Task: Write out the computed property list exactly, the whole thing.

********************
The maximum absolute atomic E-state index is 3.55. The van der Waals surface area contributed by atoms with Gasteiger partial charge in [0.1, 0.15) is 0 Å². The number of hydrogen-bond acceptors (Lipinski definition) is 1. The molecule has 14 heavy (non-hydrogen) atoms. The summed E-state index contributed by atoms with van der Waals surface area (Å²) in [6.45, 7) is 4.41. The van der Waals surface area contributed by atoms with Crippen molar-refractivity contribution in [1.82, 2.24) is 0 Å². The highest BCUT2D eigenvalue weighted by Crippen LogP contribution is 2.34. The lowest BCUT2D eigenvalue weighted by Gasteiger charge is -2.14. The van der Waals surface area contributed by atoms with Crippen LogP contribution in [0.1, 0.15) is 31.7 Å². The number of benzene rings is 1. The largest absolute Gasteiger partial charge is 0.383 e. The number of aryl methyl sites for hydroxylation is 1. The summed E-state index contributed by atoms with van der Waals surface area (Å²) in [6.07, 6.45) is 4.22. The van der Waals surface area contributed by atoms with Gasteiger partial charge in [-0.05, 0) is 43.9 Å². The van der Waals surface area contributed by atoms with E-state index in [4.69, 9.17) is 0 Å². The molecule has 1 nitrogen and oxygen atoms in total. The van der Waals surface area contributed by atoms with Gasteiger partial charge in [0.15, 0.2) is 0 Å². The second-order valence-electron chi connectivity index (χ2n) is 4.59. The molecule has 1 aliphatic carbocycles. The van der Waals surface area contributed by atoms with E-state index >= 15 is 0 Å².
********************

The maximum absolute atomic E-state index is 3.55. The van der Waals surface area contributed by atoms with Gasteiger partial charge in [0.1, 0.15) is 0 Å². The number of hydrogen-bond acceptors (Lipinski definition) is 1. The molecule has 14 heavy (non-hydrogen) atoms. The summed E-state index contributed by atoms with van der Waals surface area (Å²) in [6.45, 7) is 4.41. The van der Waals surface area contributed by atoms with Crippen molar-refractivity contribution in [1.82, 2.24) is 0 Å². The highest BCUT2D eigenvalue weighted by Crippen LogP contribution is 2.34. The lowest BCUT2D eigenvalue weighted by Gasteiger charge is -2.14. The van der Waals surface area contributed by atoms with Crippen LogP contribution in [0.1, 0.15) is 31.7 Å². The number of benzene rings is 1. The largest absolute Gasteiger partial charge is 0.383 e. The number of aryl methyl sites for hydroxylation is 1. The summed E-state index contributed by atoms with van der Waals surface area (Å²) in [6.07, 6.45) is 4.22. The van der Waals surface area contributed by atoms with Gasteiger partial charge in [-0.05, 0) is 43.9 Å². The van der Waals surface area contributed by atoms with E-state index in [4.69, 9.17) is 0 Å². The molecule has 1 nitrogen and oxygen atoms in total. The van der Waals surface area contributed by atoms with Gasteiger partial charge in [0.15, 0.2) is 0 Å². The second-order valence-electron chi connectivity index (χ2n) is 4.59. The molecule has 1 aliphatic carbocycles. The van der Waals surface area contributed by atoms with E-state index >= 15 is 0 Å².